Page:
#include <iostream>
#include <cstdio>
#include <iomanip>
#include <cstdlib>
#include <ctime>
using namespace std;

int main()
{
	int rNumber = 0;
	int uNumber = 0;
	const int maxNum = 10;
	const int minNum = 1;
	const int range = maxNum - minNum;
	int counter = 0;
	
	//declare random formula
	srand((unsigned int)time(NULL));
	rNumber = 1 + rand() % (range + 1);

	cout << "Welcome To The Guessing Game!\n";

	//goes infinite until the right number is selected or they select -1
	do{
		while(uNumber != rNumber || uNumber != -1)
		{
			cout << "Please Select A Number From 1 Through 10 To See If It Matches The Random Number.\n\n";
			cout << "Please Enter -1 To Exit The Program.\n\n"; 
			cout << "Please Enter A Number: \n\n";
			 cin >> uNumber;
			counter++;

			if(rNumber = uNumber){
				cout << "You have guessed wisely!\n\n";
				cout << "Good Job!\n";
			}
			else{
				if(rNumber > uNumber){
					cout << "Too High, Try Again!\n\n";
				}
				else{
					if(rNumber < uNumber){
						cout << "Too Low, Try Again!\n\n";}
				}
			}
		}//End While
		cout << "You Tried " << counter << " Times\n\n";
		cout << "Thank You For Playing The Guessing Game!\n";
	}
return 0;
}

//The Only problem I have with this is that the code runs every time but it tells me that the selection I performed is correct and does not show action that it is creating a random number and i can't fix it, can somebody help me on this?

Edited 6 Years Ago by Nick Evan: Added code-tags

Ok First off, there are two while constructions in C++ , do { } while(condition); and while(condition) { } There fore you don't need the do after the welcome statement.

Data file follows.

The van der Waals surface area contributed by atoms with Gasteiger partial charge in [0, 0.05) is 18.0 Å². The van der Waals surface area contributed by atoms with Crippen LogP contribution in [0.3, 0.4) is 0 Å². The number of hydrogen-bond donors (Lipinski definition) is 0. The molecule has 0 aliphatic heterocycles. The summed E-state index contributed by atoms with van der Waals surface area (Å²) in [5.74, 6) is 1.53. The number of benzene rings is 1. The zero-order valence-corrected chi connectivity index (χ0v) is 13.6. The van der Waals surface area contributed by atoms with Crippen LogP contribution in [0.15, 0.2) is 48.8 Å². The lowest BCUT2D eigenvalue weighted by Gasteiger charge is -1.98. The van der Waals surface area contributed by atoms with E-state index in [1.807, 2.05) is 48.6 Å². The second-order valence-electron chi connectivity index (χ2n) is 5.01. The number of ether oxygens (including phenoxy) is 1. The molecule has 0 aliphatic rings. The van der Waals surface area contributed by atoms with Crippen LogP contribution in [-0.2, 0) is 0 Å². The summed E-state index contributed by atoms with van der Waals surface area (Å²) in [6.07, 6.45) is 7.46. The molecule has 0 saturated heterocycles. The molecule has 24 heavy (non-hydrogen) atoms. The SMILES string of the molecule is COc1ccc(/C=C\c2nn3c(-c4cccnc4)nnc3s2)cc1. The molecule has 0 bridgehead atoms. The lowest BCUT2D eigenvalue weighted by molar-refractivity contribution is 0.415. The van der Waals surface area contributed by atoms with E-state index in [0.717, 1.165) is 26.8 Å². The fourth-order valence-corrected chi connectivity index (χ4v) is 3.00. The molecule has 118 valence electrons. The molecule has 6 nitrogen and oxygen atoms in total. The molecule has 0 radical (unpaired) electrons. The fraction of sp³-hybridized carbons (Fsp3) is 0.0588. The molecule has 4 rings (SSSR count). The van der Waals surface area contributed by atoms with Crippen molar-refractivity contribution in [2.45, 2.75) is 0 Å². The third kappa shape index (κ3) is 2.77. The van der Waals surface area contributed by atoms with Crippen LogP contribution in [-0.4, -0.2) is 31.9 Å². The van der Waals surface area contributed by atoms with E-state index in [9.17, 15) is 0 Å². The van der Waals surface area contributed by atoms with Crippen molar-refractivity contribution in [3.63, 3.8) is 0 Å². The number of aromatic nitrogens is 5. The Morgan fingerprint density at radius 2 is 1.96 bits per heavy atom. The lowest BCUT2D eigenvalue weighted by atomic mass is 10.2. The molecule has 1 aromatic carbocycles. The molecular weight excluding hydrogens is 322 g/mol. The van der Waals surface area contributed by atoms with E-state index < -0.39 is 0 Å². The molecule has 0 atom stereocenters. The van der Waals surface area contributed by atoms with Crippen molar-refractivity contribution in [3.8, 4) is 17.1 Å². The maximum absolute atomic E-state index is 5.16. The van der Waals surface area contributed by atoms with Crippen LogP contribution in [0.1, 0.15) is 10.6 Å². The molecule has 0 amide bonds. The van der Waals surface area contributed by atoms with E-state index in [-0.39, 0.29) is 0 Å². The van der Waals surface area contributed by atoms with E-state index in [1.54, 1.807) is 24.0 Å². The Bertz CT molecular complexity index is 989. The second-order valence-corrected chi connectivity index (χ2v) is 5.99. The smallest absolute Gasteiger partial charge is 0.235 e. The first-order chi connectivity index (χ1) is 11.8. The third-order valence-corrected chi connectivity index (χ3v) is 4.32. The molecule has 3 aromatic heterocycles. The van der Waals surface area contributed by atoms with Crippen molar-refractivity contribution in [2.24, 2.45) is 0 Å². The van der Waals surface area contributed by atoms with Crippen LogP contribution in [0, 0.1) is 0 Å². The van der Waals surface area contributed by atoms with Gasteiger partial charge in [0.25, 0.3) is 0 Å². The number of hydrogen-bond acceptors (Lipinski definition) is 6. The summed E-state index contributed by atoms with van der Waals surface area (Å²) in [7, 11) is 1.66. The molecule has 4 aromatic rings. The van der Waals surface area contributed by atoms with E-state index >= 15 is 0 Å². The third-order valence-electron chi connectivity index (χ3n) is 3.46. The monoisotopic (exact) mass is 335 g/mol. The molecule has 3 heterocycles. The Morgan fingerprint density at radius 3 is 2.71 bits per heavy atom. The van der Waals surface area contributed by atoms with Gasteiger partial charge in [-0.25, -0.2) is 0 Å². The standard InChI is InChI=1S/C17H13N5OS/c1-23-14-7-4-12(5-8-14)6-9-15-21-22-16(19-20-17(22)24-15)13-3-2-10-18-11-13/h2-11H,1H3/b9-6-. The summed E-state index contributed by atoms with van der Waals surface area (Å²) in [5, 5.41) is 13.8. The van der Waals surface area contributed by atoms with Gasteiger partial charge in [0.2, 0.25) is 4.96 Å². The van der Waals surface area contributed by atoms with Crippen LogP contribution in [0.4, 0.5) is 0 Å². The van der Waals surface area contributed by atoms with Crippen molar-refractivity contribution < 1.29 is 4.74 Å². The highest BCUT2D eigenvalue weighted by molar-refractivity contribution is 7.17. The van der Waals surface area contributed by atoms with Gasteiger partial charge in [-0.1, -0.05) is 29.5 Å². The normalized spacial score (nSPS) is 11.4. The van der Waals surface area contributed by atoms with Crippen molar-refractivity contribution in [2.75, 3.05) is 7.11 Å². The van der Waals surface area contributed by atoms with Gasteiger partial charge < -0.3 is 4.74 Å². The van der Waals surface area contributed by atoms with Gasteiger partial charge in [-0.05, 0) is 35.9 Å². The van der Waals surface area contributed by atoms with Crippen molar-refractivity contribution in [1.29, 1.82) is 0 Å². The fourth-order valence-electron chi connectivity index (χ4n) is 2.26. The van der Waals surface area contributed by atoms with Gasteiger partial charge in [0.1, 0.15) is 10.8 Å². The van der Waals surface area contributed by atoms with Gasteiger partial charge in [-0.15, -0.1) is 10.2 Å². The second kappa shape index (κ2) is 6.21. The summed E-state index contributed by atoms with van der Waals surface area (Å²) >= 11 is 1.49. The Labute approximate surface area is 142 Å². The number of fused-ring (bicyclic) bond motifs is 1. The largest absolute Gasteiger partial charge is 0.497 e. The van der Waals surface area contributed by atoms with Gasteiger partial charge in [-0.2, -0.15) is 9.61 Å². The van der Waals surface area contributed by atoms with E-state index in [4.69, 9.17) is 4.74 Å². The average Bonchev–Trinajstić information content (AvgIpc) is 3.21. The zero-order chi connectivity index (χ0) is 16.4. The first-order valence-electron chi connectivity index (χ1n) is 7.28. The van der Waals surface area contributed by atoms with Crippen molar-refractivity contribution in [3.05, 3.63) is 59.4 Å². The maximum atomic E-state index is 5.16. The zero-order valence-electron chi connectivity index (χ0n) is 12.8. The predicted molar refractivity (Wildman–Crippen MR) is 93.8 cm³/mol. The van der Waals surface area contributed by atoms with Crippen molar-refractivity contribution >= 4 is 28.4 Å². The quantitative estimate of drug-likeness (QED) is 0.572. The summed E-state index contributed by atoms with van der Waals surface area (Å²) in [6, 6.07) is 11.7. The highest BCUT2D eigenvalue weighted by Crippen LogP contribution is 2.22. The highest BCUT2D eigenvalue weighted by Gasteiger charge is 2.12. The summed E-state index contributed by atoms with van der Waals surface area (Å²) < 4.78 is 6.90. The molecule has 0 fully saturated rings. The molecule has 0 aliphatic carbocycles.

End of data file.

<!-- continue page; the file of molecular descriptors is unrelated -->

In is current form this program should not have compiled.

You have written if(rNumber = uNumber) This is correct C++ but not what you want. It assigns uNumber to rNumber and then tests to see if rNumber is true, i.e. if rNumber is not zero. Therefore your code will always find this to be true except if the user enters zero.

The reason that you didn't find that error almost instantly, is that you have not enabled warning on your compile. If it is g++ then use the -Wall flag, if it is something else then please find out how to and enable it. Developing code without warning enabled for almost any size project will just take extra time debugging.

The rule is that any errors that you can move from run-time errors to compile errors are to the programmers advantage. This is the reason for much of the const correctness, for the type and cast requirements, as well as function/class definitions. Make use of this.


FINALLY: Please use code tags. [It is in the link at the top of this forum:
Read this before posting]

Edited 6 Years Ago by StuXYZ: n/a

You must check that with files... not the normal documents

Edited 3 Years Ago by Nick Evan: Fixed formatting

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